Good news from Alabama: Supreme Court Chief Justice Roy Moore has been suspended from the court without pay for the remainder of his term.

Technically, Moore has not been removed from office, but today’s decision by the Alabama Court of the Judiciary has that effect. He has been suspended for the rest of his term, and he can’t run again because Alabama law prohibits anyone older than 70 from being appointed to or elected to the bench. (Moore will turn 70 in February.)

Moore, you’ll recall, took several actions to block marriage equality in the state even after the U.S. Supreme Court made it clear in 2015’s Obergefell v. Hodges ruling that state laws and constitutional amendments that limited marriage to heterosexual couples were unconstitutional.

A slew of complaints was filed against Moore before Alabama’s Judicial Inquiry Commission. That body investigated the matter and recommended that Moore face trial. Yesterday Moore, aided by his attorney, Mat Staver of Liberty Counsel, went before the Alabama Court of the Judiciary. Today that body issued a 50-page ruling, finding Moore guilty on six counts.

Here are some things Roy Moore will no longer be needing.

Moore’s problems stem from a Jan. 6, 2016, “administrative order” he issued to Alabama probate judges instructing them not to perform marriages for same-sex couples. This order – issued six months after the Obergefell ruling – was clearly designed to sow confusion and lead some probate judges to stop honoring marriage equality. Many of the judges ignored it, but a few chose to listen to Moore. As a result, some same-sex couples were denied their rights.

To rectify that, Americans United and allied groups had to intervene. We secured a federal order that permanently prevents the state from enforcing its old marriage equality ban.

According to the Court of the Judiciary, Moore’s brazen administrative order represented “a failure to follow clear law and a failure to uphold the integrity and independence of the judiciary.”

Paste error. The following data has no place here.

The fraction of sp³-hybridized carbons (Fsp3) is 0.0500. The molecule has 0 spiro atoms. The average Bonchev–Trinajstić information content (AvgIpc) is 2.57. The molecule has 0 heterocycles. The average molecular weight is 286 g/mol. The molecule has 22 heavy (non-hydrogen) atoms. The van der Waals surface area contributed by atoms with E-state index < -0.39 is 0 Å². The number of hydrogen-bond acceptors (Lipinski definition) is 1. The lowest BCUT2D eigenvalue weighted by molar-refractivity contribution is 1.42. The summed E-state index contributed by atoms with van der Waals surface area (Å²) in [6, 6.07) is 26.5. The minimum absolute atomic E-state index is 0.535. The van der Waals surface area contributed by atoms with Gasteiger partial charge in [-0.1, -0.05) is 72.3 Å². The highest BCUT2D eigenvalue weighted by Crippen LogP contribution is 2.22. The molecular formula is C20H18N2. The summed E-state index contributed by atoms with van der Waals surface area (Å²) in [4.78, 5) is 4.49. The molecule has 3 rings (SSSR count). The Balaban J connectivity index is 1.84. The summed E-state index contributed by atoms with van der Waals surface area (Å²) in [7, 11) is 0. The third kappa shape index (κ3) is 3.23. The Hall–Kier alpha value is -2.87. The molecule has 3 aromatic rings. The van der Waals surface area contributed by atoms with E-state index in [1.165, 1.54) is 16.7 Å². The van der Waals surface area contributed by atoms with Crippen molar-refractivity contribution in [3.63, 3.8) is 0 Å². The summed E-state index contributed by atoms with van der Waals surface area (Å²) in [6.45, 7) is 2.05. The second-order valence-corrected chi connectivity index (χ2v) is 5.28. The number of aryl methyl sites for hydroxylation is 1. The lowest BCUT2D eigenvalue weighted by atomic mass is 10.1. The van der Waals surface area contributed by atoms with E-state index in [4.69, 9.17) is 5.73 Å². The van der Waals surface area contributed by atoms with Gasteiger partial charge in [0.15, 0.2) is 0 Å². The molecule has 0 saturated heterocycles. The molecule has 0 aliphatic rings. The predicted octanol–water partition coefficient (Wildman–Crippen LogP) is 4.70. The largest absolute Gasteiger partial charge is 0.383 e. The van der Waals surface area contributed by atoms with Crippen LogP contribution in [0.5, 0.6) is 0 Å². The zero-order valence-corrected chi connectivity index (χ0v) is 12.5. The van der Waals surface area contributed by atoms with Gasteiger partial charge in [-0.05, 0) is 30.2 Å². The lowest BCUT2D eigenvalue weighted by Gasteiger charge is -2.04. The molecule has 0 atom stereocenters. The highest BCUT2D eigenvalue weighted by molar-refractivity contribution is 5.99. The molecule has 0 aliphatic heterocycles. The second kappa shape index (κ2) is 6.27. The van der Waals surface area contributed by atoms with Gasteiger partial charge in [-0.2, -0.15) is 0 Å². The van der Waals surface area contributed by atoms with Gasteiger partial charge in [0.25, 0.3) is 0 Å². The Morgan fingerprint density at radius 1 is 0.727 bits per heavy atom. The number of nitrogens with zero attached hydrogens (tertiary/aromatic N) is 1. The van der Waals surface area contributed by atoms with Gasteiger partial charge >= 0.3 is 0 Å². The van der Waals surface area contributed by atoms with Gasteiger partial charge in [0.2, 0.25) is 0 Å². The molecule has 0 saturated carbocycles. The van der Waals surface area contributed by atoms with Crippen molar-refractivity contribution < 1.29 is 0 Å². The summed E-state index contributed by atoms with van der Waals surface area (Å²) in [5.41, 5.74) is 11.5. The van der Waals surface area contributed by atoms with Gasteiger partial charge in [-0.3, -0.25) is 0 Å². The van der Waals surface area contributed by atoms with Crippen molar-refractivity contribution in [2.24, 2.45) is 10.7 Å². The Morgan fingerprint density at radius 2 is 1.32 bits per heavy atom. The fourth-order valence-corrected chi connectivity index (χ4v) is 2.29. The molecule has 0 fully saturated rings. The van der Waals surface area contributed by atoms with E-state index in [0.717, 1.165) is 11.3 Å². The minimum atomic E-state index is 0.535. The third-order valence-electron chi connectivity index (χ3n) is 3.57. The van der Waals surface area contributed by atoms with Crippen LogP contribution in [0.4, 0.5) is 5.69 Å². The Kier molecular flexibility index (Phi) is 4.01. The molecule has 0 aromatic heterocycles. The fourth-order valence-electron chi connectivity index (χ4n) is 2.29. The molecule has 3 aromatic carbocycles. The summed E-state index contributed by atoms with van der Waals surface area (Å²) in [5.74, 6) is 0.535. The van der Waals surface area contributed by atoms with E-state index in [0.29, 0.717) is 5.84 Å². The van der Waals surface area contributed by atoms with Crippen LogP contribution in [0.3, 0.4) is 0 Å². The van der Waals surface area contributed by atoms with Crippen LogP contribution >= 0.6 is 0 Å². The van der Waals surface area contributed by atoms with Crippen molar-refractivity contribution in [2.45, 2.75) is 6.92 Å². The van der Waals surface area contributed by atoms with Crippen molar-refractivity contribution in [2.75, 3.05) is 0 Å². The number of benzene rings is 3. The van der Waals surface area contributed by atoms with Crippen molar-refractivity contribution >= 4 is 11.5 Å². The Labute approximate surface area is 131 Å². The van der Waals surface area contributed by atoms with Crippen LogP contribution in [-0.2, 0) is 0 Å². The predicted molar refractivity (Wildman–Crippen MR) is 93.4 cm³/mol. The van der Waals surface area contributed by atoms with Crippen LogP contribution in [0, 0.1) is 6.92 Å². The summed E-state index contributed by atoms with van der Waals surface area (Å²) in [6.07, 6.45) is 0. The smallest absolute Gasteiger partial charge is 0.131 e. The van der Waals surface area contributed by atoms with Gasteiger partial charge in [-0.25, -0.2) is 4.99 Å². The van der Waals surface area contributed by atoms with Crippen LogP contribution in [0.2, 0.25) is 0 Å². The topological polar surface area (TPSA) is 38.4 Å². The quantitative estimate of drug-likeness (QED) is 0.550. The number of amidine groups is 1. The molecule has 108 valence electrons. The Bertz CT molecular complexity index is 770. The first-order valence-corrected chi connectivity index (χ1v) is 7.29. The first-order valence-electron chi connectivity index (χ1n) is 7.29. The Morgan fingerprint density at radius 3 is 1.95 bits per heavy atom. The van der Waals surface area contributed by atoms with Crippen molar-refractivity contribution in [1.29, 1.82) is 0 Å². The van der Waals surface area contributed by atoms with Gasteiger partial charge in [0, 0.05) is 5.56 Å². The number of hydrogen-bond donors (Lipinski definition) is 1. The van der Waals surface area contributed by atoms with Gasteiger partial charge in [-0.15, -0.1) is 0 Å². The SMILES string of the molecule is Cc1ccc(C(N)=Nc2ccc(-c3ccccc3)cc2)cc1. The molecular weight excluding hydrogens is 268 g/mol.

The Court of the Judiciary found that Moore interpreted the law in a manner that was “incomplete, misleading and manipulative.” The court also said Moore “substituted his judgment for the judgment of the entire Alabama Supreme Court on a substantive legal issue in a case the pending in that Court….”

If all of this sounds familiar, there’s a reason. This is the second time Moore has been sanctioned by the Court of the Judiciary. In 2003, he was removed from the court after he defied a federal court order to remove a Ten Commandments monument from the state Judicial Building in Montgomery.

Americans United knows a lot about that case. We brought the challenge to the government-sponsored Decalogue along with the American Civil Liberties Union and the Southern Poverty Law Center.

In short, Moore has a track record of defying federal courts. He seems to think he can make the law say whatever he wants it to. He’s wrong.

We thought we were shed of Moore in 2003. But Alabama voters, for some reason, reelected him to the state high court in 2012. This time, he really is through – as a judge, at least. He could still run for governor or some other office.

That’s something to worry about later. Today we celebrate. Roy Moore has done all the damage he can to Alabama’s courts. He’s an embarrassment, a theocrat whose legal views are anchored in the fever swamps of long-discredited, pre-Civil War legal theories of “states’ rights.”  

Moore, who has only himself to blame for his predicament, has disgraced the state of Alabama long enough. We’re happy to see him go.